Little Miss Sunshine: Aditi Mittal
Funny woman Aditi Mittal talks on why comedy is her way of life, and how these performances are getting big in India.
She believes that humour is the best fix for gravitas. Exuding an easy charm, Aditi Mittal, a fan of Tina Fey and Kirsten Wiig, stepped into the stand-up comedy scene after quitting her job in New York and moving to India. Allured by the burgeoning interest in it, she trained herself, subsequently moving on to live performances. One of the first women to do stand-up in the country, Mittal has ushered in a new space for others like her to step into and showcase their talent. Today, she says she has found her true calling in life, and is proving Christopher Hitchens wrong, who proclaimed that women aren't funny after all.
Tell us a little about your journey from a corporate job to stand-up comedy
I was working with an Indian media channel in New York, loathing every minute of it. I reached my breaking point and decided it was time to head back home, in true Bollywood style. I've watched stand-up comedy all my life, even enrolled in comedy classes back in the States. When I came back to Mumbai, the stand-up scene was just taking off, and everyone suggested that I give it a shot.
What makes your act entertaining?
I was your typical fat girl, with a dire need for attention and loving every minute of being on stage. Let's just say maintaining a defense mechanism is my full-time job. Usually, when a fat guy is funny, everyone talks about how he is like a big teddy bear. Not so much with women. So naturally I work harder on my routine, practicing every day in front of the mirror, in my head, and in front of my dad (who also thinks I'm the funniest person on the face of this earth).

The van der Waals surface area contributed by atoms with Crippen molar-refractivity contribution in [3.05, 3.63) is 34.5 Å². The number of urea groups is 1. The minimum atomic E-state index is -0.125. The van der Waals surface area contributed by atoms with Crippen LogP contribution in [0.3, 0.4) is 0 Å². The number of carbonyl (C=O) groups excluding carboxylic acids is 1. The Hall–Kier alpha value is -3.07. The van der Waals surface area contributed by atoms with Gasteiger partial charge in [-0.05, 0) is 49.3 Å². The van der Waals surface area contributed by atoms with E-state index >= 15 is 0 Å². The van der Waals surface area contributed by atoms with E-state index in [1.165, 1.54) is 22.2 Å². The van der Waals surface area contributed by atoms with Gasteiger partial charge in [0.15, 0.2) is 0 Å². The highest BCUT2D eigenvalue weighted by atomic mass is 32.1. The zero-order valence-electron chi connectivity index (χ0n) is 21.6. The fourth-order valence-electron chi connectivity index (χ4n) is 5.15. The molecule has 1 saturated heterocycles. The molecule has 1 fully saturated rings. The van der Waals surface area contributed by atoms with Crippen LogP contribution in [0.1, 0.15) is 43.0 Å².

What does being funny mean to you?
I come from a family where pulling each other's legs and putting people on the spot is pretty routine. Ours is a family that laughs together (yes, it isn't a Bollywood cliche). So, being funny has always been an important virtue to me. But other than that, laughing is cathartic. Infact it's an exaggeration of all the other emotions, only softening their impact in every way. Humour is a way of life.
According to you, what is the scope for women performers in the country?
I'm done with hearing about women unable to grasp humour. Even nurses and secretaries were men at one point, but things change. Live performances are big in India today, and it's only natural that urban women want to participate. Singer Monica Dogra is one of the best examples. It's an upward climb, but I think we can handle it.
What is your alternate profession?
My profession is in itself alternative. I've been doing voice-overs, acting, and writing. I have worked on the late night comedy show Jay Hind for the past three years, and also performed with Cyrus Broacha on Comedy Central and CNN-IBN.
Your comic inspirations?
Simon Cotter, a permanent fixture at The Comedy Store world over, has come to Mumbai a couple of times and I am convinced he's the funniest man alive. He praises India for 20 minutes and then cracks the routine jokes about the mess on the roads, sex taboos, etc., and makes them sound hilarious. In India, it'll be Sourabh Pant, the writer of Pants on Fire.
Which was your best gig so far?
I've performed in all the metros, and wonders of wonders, even in Hooghly. Me and my fellow Comedy Store comedians once performed for a charity show in Pune, and close to a 1000 people turned up.
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